Tauranga [New Zealand], December 26 (ANI): Pacer Shaheen Afridi was disappointed with Pakistan's fielding on day one of the first Test at Mount Maunganui as the team dropped three catches against New Zealand on Saturday.
Pakistan started the day strongly, reducing the hosts to 13 for 2 inside 11 overs, but could only pick up one more wicket till the end of the play, as New Zealand ended with 222.
"They batted hard but I am 100 pc frustrated by the dropped catches. It's disappointing when you drop catches, and we didn't take the review (on Williamson). We did try to get wickets early on with new balls and took two wickets but if you don't take catches it will be difficult. It's a part of the game but if you need to win matches you have to take catches and have to improve the fielding. They know how to play in their conditions so it is tough, but the ball is still new and tomorrow we will come hard to take wickets as early as possible," ESPNcricinfo quoted Afridi as saying.
After the early departure of the openers -- Tom Latham (4) and Tom Blundell (5) --, Taylor came to the rescue and joined skipper Kane Williamson. The duo played cautiously and built a 120-run stand for the third wicket.
Taylor scored 70 runs including six and 10 fours. Henry Nicholls came in to bat at number five. Nicholls and Williamson then had an unbeaten 89-run partnership before the day's play came to an end. Williamson is unbeaten on 94 while Nicholls is batting on 42.
Williamson's anchor knock derailed Pakistan's hope to dominate the Kiwis after two quick wickets. New Zealand were at 222/3 at the end of the opening day. For Pakistan, Afridi bagged all three wickets and returned with the figures of 3-55 in his 20 overs.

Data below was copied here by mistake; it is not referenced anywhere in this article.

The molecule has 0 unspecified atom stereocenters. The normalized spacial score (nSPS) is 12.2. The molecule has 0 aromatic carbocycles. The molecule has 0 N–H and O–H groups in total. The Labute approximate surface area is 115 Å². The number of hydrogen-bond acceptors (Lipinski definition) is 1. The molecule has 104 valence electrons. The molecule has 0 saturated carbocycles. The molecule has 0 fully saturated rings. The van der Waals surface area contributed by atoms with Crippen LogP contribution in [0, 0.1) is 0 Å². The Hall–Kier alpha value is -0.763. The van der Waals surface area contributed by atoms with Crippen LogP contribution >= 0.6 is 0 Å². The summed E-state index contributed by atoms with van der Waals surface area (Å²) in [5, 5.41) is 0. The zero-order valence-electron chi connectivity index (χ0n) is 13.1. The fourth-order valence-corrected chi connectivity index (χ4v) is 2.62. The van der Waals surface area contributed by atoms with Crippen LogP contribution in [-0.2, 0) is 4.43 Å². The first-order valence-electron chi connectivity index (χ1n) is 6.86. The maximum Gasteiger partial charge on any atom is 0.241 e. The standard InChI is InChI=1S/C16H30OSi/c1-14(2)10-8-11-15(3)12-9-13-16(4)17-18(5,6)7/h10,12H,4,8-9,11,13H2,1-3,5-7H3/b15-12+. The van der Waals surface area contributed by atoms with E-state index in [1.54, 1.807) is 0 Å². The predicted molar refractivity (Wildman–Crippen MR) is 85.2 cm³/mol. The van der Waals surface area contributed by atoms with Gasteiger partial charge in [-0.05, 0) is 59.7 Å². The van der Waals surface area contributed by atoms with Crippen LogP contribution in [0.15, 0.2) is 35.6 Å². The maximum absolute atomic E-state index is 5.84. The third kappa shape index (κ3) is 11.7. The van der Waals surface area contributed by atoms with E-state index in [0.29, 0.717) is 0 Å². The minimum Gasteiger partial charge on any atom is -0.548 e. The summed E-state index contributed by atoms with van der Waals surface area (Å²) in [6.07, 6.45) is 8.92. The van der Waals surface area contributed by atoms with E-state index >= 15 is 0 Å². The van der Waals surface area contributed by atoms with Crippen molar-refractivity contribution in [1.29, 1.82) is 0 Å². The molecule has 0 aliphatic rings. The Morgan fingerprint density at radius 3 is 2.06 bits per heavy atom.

Taylor, who became the most capped player for New Zealand, was playing Afridi for the second time in his career and acknowledged the progress the fast bowler had made since making his debut as an 18-year-old in Abu Dhabi two years ago.
"I think when we first played him, obviously I think it was his first test. He is a lot more mature now and the way he's trying to set you up, I think it's quite often a left-arm ball that doesn't necessarily swing back as much. But I thought, you know, when the ball was 50 overs old, he was still swinging. He picked and choose when to use it," he said.
"He's got a slippery bumper, you know, he's only going to get better. And I'm sure he's going to enjoy obviously this wicket. But in Christchurch as well. And I think, you know, Pakistan, they're going to see a very, very good bowler in years to come," the batsman added. (ANI)